International Criminal Court R R R R R R R R R R R N
Kyoto Protocol R R R R R R S S S R R S
Minamata Convention on Mercury S S S S S S S S S S S R
Nuclear Non-Proliferation Treaty R R R R R R R R R R R R
United Nations Convention on the Laws of the Sea (UNCLOS) R R R R R R R R R R R N

Primary Links (in bold)
Complimentary Links
Descriptions
Anti-Ballistic Missile Treaty

http://georgewbush-whitehouse.archives...

http://www.secularhumanism.org/index... http://www.iatp.org/news/us-is-retreating...
Bilateral treaty between the Soviet Union and United States in 1972 created to limit anti-ballistic missiles. The United States withdrew from the treaty in 2002.
Anti-Personnel Land Mine Ban Treaty

http://www.icbl.org/universal/mbt/states-parties

http://www.iatp.org/news/us-said... http://www.hrw.org/en/news/2009/07/24/...
“The Ottawa Convention” seeks to eliminate the use of land mines. Adopted in 1997, it has 156 States Parties as of 2010.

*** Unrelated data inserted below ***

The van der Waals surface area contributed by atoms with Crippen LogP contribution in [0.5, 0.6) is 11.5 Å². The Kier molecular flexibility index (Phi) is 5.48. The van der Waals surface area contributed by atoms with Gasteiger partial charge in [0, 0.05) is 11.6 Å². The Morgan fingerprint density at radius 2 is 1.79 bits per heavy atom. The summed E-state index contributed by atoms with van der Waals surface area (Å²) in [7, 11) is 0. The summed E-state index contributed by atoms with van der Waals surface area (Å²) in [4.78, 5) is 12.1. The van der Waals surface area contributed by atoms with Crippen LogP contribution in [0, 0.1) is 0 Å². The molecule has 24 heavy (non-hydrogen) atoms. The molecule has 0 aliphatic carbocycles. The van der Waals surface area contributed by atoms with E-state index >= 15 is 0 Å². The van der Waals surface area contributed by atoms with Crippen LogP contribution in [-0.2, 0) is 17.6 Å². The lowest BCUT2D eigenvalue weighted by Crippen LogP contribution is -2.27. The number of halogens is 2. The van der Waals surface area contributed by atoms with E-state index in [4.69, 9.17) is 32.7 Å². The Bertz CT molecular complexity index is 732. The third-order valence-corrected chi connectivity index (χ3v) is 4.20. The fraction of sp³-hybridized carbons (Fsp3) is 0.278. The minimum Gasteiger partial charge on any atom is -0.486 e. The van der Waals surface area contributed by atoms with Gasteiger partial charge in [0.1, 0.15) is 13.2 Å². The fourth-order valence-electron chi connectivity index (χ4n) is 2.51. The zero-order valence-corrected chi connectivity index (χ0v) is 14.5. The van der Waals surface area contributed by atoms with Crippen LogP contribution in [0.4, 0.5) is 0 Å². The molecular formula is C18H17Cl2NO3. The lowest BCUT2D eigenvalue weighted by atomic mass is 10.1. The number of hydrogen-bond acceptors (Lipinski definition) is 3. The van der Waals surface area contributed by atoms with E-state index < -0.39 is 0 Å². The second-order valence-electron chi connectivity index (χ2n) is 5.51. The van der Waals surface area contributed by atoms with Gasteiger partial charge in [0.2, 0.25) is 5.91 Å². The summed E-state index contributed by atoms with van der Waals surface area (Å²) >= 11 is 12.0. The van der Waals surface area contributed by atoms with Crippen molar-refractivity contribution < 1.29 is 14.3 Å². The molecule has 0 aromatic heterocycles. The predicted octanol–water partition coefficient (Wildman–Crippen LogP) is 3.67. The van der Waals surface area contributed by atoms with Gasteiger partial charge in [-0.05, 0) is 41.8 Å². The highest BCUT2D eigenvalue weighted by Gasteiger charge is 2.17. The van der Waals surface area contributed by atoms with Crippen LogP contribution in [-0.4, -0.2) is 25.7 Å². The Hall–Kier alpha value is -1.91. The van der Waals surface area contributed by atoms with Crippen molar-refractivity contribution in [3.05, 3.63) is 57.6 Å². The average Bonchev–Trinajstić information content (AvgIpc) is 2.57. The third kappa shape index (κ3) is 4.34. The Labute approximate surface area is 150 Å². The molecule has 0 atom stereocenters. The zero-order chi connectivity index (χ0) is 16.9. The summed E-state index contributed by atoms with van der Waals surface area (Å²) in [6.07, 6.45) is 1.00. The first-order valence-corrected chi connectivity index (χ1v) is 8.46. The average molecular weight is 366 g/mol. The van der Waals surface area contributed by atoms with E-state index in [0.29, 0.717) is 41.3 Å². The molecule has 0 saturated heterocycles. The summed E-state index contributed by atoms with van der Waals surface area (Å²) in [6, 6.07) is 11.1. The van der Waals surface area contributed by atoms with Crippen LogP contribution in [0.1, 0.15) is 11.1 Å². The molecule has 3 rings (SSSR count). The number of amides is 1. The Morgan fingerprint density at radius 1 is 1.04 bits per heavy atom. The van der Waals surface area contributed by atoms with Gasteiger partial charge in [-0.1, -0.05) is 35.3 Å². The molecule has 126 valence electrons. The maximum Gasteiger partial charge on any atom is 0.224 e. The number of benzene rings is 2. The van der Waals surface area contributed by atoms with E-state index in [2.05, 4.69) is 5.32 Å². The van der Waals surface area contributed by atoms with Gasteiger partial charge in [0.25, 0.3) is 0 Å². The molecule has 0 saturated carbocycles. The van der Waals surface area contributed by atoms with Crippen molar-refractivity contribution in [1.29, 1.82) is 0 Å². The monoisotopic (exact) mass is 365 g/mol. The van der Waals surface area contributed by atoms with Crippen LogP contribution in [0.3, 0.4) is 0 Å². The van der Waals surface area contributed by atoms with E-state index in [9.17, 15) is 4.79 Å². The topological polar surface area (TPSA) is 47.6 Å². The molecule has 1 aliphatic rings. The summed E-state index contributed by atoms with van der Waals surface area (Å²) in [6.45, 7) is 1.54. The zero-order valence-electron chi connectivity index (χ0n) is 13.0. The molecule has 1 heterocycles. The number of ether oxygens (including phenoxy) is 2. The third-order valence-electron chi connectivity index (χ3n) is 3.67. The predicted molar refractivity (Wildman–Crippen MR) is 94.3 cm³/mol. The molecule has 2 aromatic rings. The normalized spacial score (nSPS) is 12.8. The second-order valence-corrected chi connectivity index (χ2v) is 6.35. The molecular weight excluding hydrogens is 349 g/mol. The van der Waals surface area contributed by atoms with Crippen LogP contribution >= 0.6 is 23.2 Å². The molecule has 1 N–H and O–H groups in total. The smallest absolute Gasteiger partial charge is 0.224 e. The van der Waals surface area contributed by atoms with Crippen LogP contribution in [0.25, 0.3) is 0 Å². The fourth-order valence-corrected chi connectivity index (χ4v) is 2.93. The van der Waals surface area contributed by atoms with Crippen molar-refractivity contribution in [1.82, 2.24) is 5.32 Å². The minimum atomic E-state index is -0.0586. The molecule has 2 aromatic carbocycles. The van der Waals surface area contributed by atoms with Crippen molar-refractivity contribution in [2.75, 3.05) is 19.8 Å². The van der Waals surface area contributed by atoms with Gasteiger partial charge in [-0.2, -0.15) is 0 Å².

Arms Trade Treaty

http://www.un.org/disarmament/ATT/

http://www.oxfam.org/en/campaigns/conflict/controlarms/why...
Limits illicit arms trade of everything from tanks and helicopters to small and light arms from being dealt to nation states involved in human rights violations. The treaty was passed in the UN April 2, 2013.
Chemical Weapons Convention

http://www.opcw.org/index.php...

http://www.secularhumanism.org/index... http://www.globalpolicy.org/component/...
Maintained independently by the Organisation for the Prohibition of Chemical Weapons, the 1992 treaty has reduced the world’s stock of chemical weapons by 60% with the participation of 188 countries.
Comprehensive Test Ban Treaty

http://www.ctbto.org/the-treaty/status.../

http://www.secularhumanism.org/index...